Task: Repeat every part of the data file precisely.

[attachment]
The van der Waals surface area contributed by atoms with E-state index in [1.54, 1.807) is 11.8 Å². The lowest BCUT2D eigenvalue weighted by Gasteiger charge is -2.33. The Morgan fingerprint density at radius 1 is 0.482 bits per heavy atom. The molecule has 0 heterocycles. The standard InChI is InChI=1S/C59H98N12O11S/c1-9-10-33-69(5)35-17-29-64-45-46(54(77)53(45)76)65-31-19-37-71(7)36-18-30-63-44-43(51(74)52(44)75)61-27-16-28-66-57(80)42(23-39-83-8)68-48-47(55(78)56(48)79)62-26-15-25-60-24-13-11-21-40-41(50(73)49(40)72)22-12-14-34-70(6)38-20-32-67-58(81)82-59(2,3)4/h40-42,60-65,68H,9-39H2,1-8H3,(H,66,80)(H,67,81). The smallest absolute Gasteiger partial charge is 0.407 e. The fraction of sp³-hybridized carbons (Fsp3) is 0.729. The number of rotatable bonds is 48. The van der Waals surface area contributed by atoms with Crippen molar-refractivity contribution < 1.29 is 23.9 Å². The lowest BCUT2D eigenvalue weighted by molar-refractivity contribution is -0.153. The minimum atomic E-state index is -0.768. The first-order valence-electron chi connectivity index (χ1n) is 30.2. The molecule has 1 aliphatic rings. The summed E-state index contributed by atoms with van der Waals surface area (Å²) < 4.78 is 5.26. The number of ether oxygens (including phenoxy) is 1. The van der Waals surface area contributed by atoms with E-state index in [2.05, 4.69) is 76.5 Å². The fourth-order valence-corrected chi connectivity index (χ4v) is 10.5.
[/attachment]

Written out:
The van der Waals surface area contributed by atoms with E-state index in [1.54, 1.807) is 11.8 Å². The lowest BCUT2D eigenvalue weighted by Gasteiger charge is -2.33. The Morgan fingerprint density at radius 1 is 0.482 bits per heavy atom. The molecule has 0 heterocycles. The standard InChI is InChI=1S/C59H98N12O11S/c1-9-10-33-69(5)35-17-29-64-45-46(54(77)53(45)76)65-31-19-37-71(7)36-18-30-63-44-43(51(74)52(44)75)61-27-16-28-66-57(80)42(23-39-83-8)68-48-47(55(78)56(48)79)62-26-15-25-60-24-13-11-21-40-41(50(73)49(40)72)22-12-14-34-70(6)38-20-32-67-58(81)82-59(2,3)4/h40-42,60-65,68H,9-39H2,1-8H3,(H,66,80)(H,67,81). The smallest absolute Gasteiger partial charge is 0.407 e. The fraction of sp³-hybridized carbons (Fsp3) is 0.729. The number of rotatable bonds is 48. The van der Waals surface area contributed by atoms with Crippen molar-refractivity contribution < 1.29 is 23.9 Å². The lowest BCUT2D eigenvalue weighted by molar-refractivity contribution is -0.153. The minimum atomic E-state index is -0.768. The first-order valence-electron chi connectivity index (χ1n) is 30.2. The molecule has 1 aliphatic rings. The summed E-state index contributed by atoms with van der Waals surface area (Å²) < 4.78 is 5.26. The number of ether oxygens (including phenoxy) is 1. The van der Waals surface area contributed by atoms with E-state index in [2.05, 4.69) is 76.5 Å². The fourth-order valence-corrected chi connectivity index (χ4v) is 10.5.